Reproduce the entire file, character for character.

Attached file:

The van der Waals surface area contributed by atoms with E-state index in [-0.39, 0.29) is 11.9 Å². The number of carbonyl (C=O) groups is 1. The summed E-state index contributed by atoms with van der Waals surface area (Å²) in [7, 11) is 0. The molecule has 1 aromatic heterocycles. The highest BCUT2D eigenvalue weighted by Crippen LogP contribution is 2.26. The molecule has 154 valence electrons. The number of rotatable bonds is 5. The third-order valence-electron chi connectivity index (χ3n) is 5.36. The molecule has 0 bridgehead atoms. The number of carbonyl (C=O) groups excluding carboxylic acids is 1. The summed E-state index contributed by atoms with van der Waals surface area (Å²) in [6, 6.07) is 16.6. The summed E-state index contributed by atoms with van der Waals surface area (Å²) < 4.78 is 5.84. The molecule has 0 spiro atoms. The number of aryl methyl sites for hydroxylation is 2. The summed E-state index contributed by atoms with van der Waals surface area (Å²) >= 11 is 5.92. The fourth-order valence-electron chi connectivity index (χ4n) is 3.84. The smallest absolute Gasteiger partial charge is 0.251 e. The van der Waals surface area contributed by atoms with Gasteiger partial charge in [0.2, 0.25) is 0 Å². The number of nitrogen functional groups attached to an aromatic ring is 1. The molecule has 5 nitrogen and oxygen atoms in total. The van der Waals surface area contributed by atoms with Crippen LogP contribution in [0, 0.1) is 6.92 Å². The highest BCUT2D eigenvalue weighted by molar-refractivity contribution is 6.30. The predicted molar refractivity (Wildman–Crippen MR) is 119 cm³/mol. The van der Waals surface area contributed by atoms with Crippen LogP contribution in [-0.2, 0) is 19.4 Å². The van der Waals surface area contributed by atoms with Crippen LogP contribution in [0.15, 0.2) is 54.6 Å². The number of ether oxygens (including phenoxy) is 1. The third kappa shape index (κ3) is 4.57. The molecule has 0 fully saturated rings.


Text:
The van der Waals surface area contributed by atoms with E-state index in [-0.39, 0.29) is 11.9 Å². The number of carbonyl (C=O) groups is 1. The summed E-state index contributed by atoms with van der Waals surface area (Å²) in [7, 11) is 0. The molecule has 1 aromatic heterocycles. The highest BCUT2D eigenvalue weighted by Crippen LogP contribution is 2.26. The molecule has 154 valence electrons. The number of rotatable bonds is 5. The third-order valence-electron chi connectivity index (χ3n) is 5.36. The molecule has 0 bridgehead atoms. The number of carbonyl (C=O) groups excluding carboxylic acids is 1. The summed E-state index contributed by atoms with van der Waals surface area (Å²) in [6, 6.07) is 16.6. The summed E-state index contributed by atoms with van der Waals surface area (Å²) < 4.78 is 5.84. The molecule has 0 spiro atoms. The number of aryl methyl sites for hydroxylation is 2. The summed E-state index contributed by atoms with van der Waals surface area (Å²) >= 11 is 5.92. The fourth-order valence-electron chi connectivity index (χ4n) is 3.84. The smallest absolute Gasteiger partial charge is 0.251 e. The van der Waals surface area contributed by atoms with Gasteiger partial charge in [0.2, 0.25) is 0 Å². The number of nitrogen functional groups attached to an aromatic ring is 1. The molecule has 5 nitrogen and oxygen atoms in total. The van der Waals surface area contributed by atoms with Crippen LogP contribution in [0, 0.1) is 6.92 Å². The highest BCUT2D eigenvalue weighted by molar-refractivity contribution is 6.30. The predicted molar refractivity (Wildman–Crippen MR) is 119 cm³/mol. The van der Waals surface area contributed by atoms with Crippen LogP contribution in [-0.2, 0) is 19.4 Å². The van der Waals surface area contributed by atoms with Crippen LogP contribution in [0.15, 0.2) is 54.6 Å². The number of ether oxygens (including phenoxy) is 1. The third kappa shape index (κ3) is 4.57. The molecule has 0 fully saturated rings.